Machine Learning Model Tuning

6 Techniques to Boost your Machine Learning Models

In the field of machine learning, hyperparameter optimization refers to the search for optimal hyperparameters. A hyperparameter is a parameter that is used to control the training algorithm and whose value, unlike other parameters, must be set before the model is actually trained.

You can boost your machine learning Models with hyperparameter tuning/optimization. According to Google, hyperparameters are:

Hyperparameters contain the data that govern the training process itself. Your model parameters are optimized (you could say “tuned”) by the training process: you run data through the operations of the model, compare the resulting prediction with the actual value for each data instance, evaluate the accuracy, and adjust until you find the best values. Hyperparameters are tuned by running your whole training job, looking at the aggregate accuracy, and adjusting. In both cases you are modifying the composition of your model in an effort to find the best combination to handle your problem. (source)

Here are six techniques to boost your machine learning models:

1. Grid Search

Grid Search is a traditional way to search for optimal hyperparameters. An exhaustive search is performed on a manually defined subset of the hyperparameter space of the learning algorithm. A grid search must be guided by a performance metric that is typically calculated by cross-validating on training data or validation data not considered during training.

For real or unlimited spaces of individual hyperparameters, a discretization and limitation to a part of the space must be defined before the grid search. (More Info: Grid Searching in Machine Learning )

2. Random Search

In random searches, instead of trying out all combinations exhaustively, a random selection of values is made within the given hyperparameter space. In contrast to a grid search, no discretization of the space is necessary. The random search can exceed the grid search in speed and performance, especially if only a small number of hyperparameters influence the quality of the learning algorithm. The reason for this is that the grid search only tries out a few values for each parameter (but several times), while randomly selected values are much better distributed in the search space. (More info: Wikipedia)

3. Bayesian Optimization

Bayesian optimization is a global optimization method for noisy black-box functions. It uses validation data to build a probabilistic model of the function between hyperparameter values and the metric to be evaluated for hyperparameter optimization. In the process, iterative hyperparameter configurations are tested that appear promising according to the current model, and the model is then adapted using the new findings. Bayesian optimization tries to collect as many observations as possible about the function, especially about the position of the optimum. At the same time, it takes into account the exploration of areas where there is little knowledge about the expected performance (exploration). The exploitation of knowledge about areas where the optimum is expected (exploitation). In practice, it has been shown that better results can be achieved with Bayesian optimization due to the collected knowledge than with grid or random search in fewer experiments. (More info: Wikipedia)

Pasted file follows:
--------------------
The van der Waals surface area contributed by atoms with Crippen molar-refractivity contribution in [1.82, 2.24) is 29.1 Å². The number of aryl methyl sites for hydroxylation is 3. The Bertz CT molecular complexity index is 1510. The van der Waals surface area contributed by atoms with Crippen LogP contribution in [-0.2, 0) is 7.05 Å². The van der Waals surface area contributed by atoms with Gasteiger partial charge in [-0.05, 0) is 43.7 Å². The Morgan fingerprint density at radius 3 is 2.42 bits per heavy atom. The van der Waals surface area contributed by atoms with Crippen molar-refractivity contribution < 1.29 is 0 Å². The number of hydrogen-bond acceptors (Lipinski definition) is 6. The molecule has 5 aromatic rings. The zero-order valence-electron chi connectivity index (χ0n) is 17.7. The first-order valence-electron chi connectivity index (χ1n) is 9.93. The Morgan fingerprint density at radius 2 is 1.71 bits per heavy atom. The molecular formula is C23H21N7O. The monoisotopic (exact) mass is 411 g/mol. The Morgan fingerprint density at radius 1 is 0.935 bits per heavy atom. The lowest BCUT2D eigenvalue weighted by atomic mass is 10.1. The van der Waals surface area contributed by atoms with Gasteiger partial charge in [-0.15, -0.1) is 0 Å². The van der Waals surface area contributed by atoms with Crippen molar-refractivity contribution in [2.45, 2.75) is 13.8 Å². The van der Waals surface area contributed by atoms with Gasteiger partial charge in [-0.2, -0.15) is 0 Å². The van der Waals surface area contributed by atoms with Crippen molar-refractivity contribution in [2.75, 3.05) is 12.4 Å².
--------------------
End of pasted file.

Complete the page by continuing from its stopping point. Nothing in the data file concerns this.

4. Gradient-based optimization

For some learning algorithms, it is possible to calculate the gradient in relation to the hyperparameters and to optimize them by the steepest descent method. The first application of such techniques took place for neural networks. Later they were also used for other models such as support vector machines and logistic regression.

Another approach to obtaining gradients in relation to hyperparameters is to differentiate the steps of an iterative optimization algorithm automatically.

5. Evolutionary optimization

In evolutionary optimization, evolutionary algorithms are used to search for the global optimum of a noisy black-box function. The evolutionary hyperparameter optimization follows a process inspired by evolution:

  1. Create an initial population of random solutions (randomly selected hyperparameter values)
  2. Evaluate the hyperparameter configurations and determine the fitness (e.g., the average performance in tenfold cross-validation)
  3. Order the hyperparameter configurations according to their fitness
  4. Replace the worst-performing settings with new ones generated by recombination and mutation.
  5. Repeat steps 2 to 4 until satisfactory performance is achieved or performance does not improve further.

Evolutionary optimization has been used for hyperparameter optimization for statistical learning algorithms, automated machine learning, and the search for architectures of deep neural networks. (More info: Wikipedia)

6. Population-based

Population-Based Training (PBT) learns both hyperparameter values and network weights. Multiple learning processes operate independently, using different hyperparameters. Poorly performing models are iteratively replaced with models that adopt modified hyperparameter values from a better performer. The modification allows the hyperparameters to evolve and eliminates the need for manual hyper tuning. The process makes no assumptions regarding model architecture, loss functions, or training procedures. (More info: Population-Based Methods )

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